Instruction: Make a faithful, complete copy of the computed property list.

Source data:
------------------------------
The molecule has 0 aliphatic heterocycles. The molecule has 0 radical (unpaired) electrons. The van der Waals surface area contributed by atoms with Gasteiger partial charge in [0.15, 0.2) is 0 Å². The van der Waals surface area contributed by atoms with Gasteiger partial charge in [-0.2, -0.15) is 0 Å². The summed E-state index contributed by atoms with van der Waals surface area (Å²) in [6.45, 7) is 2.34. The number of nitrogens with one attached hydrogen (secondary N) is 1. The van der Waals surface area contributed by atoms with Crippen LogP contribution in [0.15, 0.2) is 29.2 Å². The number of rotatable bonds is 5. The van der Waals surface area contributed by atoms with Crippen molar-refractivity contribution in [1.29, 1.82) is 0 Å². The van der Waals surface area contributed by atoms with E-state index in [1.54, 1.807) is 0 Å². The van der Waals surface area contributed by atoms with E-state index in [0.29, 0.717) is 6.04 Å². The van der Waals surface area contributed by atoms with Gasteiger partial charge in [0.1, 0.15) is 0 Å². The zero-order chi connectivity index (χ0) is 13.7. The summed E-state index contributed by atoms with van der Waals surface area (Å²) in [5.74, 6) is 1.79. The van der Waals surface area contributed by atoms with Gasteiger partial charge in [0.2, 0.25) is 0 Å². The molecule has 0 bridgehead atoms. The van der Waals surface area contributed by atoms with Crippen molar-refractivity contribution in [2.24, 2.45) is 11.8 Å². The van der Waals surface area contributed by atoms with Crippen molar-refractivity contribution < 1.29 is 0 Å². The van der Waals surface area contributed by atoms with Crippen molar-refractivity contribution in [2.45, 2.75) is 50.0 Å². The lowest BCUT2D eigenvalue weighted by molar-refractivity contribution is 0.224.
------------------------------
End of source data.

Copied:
The molecule has 0 aliphatic heterocycles. The molecule has 0 radical (unpaired) electrons. The van der Waals surface area contributed by atoms with Gasteiger partial charge in [0.15, 0.2) is 0 Å². The van der Waals surface area contributed by atoms with Gasteiger partial charge in [-0.2, -0.15) is 0 Å². The summed E-state index contributed by atoms with van der Waals surface area (Å²) in [6.45, 7) is 2.34. The number of nitrogens with one attached hydrogen (secondary N) is 1. The van der Waals surface area contributed by atoms with Crippen LogP contribution in [0.15, 0.2) is 29.2 Å². The number of rotatable bonds is 5. The van der Waals surface area contributed by atoms with Crippen molar-refractivity contribution in [1.29, 1.82) is 0 Å². The van der Waals surface area contributed by atoms with E-state index in [1.54, 1.807) is 0 Å². The van der Waals surface area contributed by atoms with E-state index in [0.29, 0.717) is 6.04 Å². The van der Waals surface area contributed by atoms with Gasteiger partial charge in [0.1, 0.15) is 0 Å². The zero-order chi connectivity index (χ0) is 13.7. The summed E-state index contributed by atoms with van der Waals surface area (Å²) in [5.74, 6) is 1.79. The van der Waals surface area contributed by atoms with Gasteiger partial charge in [0.2, 0.25) is 0 Å². The molecule has 0 bridgehead atoms. The van der Waals surface area contributed by atoms with Crippen molar-refractivity contribution in [2.24, 2.45) is 11.8 Å². The van der Waals surface area contributed by atoms with Crippen molar-refractivity contribution < 1.29 is 0 Å². The van der Waals surface area contributed by atoms with Crippen molar-refractivity contribution in [2.45, 2.75) is 50.0 Å². The lowest BCUT2D eigenvalue weighted by molar-refractivity contribution is 0.224.